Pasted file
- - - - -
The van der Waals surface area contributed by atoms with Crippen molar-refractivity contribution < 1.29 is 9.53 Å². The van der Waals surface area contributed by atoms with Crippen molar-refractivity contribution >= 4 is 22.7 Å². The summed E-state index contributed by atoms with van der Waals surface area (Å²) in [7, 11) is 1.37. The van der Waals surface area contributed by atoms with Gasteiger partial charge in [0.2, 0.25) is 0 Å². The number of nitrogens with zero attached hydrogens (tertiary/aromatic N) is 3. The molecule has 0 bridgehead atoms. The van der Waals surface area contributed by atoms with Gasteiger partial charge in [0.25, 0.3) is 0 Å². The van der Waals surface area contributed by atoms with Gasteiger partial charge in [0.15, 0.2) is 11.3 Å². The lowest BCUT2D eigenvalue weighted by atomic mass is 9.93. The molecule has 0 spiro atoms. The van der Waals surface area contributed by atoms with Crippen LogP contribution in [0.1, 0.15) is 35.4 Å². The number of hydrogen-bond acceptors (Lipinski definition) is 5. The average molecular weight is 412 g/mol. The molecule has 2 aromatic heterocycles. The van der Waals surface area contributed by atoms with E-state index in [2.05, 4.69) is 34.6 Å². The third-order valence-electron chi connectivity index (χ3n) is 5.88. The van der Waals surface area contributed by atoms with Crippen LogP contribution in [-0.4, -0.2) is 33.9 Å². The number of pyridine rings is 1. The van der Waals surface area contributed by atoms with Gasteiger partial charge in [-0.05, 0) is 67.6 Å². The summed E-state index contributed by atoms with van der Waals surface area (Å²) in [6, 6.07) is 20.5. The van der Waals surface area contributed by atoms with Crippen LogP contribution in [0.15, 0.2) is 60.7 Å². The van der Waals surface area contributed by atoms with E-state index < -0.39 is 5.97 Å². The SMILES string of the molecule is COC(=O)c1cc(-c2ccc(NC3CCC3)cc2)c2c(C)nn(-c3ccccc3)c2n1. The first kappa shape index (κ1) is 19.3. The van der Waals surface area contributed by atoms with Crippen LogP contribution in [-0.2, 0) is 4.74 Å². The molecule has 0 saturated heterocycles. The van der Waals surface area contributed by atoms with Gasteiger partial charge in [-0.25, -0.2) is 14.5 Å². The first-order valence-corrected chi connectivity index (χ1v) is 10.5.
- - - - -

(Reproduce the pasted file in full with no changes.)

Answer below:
The van der Waals surface area contributed by atoms with Crippen molar-refractivity contribution < 1.29 is 9.53 Å². The van der Waals surface area contributed by atoms with Crippen molar-refractivity contribution >= 4 is 22.7 Å². The summed E-state index contributed by atoms with van der Waals surface area (Å²) in [7, 11) is 1.37. The van der Waals surface area contributed by atoms with Gasteiger partial charge in [0.2, 0.25) is 0 Å². The number of nitrogens with zero attached hydrogens (tertiary/aromatic N) is 3. The molecule has 0 bridgehead atoms. The van der Waals surface area contributed by atoms with Gasteiger partial charge in [0.25, 0.3) is 0 Å². The van der Waals surface area contributed by atoms with Gasteiger partial charge in [0.15, 0.2) is 11.3 Å². The lowest BCUT2D eigenvalue weighted by atomic mass is 9.93. The molecule has 0 spiro atoms. The van der Waals surface area contributed by atoms with Crippen LogP contribution in [0.1, 0.15) is 35.4 Å². The number of hydrogen-bond acceptors (Lipinski definition) is 5. The average molecular weight is 412 g/mol. The molecule has 2 aromatic heterocycles. The van der Waals surface area contributed by atoms with E-state index in [2.05, 4.69) is 34.6 Å². The third-order valence-electron chi connectivity index (χ3n) is 5.88. The van der Waals surface area contributed by atoms with Crippen LogP contribution in [-0.4, -0.2) is 33.9 Å². The number of pyridine rings is 1. The van der Waals surface area contributed by atoms with Gasteiger partial charge in [-0.05, 0) is 67.6 Å². The summed E-state index contributed by atoms with van der Waals surface area (Å²) in [6, 6.07) is 20.5. The van der Waals surface area contributed by atoms with Crippen LogP contribution in [0.15, 0.2) is 60.7 Å². The van der Waals surface area contributed by atoms with E-state index < -0.39 is 5.97 Å². The SMILES string of the molecule is COC(=O)c1cc(-c2ccc(NC3CCC3)cc2)c2c(C)nn(-c3ccccc3)c2n1. The first kappa shape index (κ1) is 19.3. The van der Waals surface area contributed by atoms with Crippen LogP contribution in [-0.2, 0) is 4.74 Å². The molecule has 0 saturated heterocycles. The van der Waals surface area contributed by atoms with Gasteiger partial charge in [-0.25, -0.2) is 14.5 Å². The first-order valence-corrected chi connectivity index (χ1v) is 10.5.